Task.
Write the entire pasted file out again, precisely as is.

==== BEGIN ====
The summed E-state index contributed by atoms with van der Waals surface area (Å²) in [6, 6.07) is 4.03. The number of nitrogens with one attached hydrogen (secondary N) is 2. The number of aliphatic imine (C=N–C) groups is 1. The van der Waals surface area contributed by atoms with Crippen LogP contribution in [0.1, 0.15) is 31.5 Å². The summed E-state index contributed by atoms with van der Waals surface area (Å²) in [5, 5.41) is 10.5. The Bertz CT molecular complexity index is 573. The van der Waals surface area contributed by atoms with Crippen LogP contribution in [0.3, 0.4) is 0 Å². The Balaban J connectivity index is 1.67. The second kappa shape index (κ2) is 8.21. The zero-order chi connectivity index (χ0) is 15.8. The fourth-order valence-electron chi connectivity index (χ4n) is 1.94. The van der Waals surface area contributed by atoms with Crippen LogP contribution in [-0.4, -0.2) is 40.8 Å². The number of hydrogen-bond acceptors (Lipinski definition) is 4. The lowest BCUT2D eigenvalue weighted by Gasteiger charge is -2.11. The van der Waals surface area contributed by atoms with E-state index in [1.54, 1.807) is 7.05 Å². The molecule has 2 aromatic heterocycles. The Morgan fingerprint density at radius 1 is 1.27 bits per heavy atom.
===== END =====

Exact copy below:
The summed E-state index contributed by atoms with van der Waals surface area (Å²) in [6, 6.07) is 4.03. The number of nitrogens with one attached hydrogen (secondary N) is 2. The number of aliphatic imine (C=N–C) groups is 1. The van der Waals surface area contributed by atoms with Crippen LogP contribution in [0.1, 0.15) is 31.5 Å². The summed E-state index contributed by atoms with van der Waals surface area (Å²) in [5, 5.41) is 10.5. The Bertz CT molecular complexity index is 573. The van der Waals surface area contributed by atoms with Crippen LogP contribution in [0.3, 0.4) is 0 Å². The Balaban J connectivity index is 1.67. The second kappa shape index (κ2) is 8.21. The zero-order chi connectivity index (χ0) is 15.8. The fourth-order valence-electron chi connectivity index (χ4n) is 1.94. The van der Waals surface area contributed by atoms with Crippen LogP contribution in [-0.4, -0.2) is 40.8 Å². The number of hydrogen-bond acceptors (Lipinski definition) is 4. The lowest BCUT2D eigenvalue weighted by Gasteiger charge is -2.11. The van der Waals surface area contributed by atoms with E-state index in [1.54, 1.807) is 7.05 Å². The molecule has 2 aromatic heterocycles. The Morgan fingerprint density at radius 1 is 1.27 bits per heavy atom.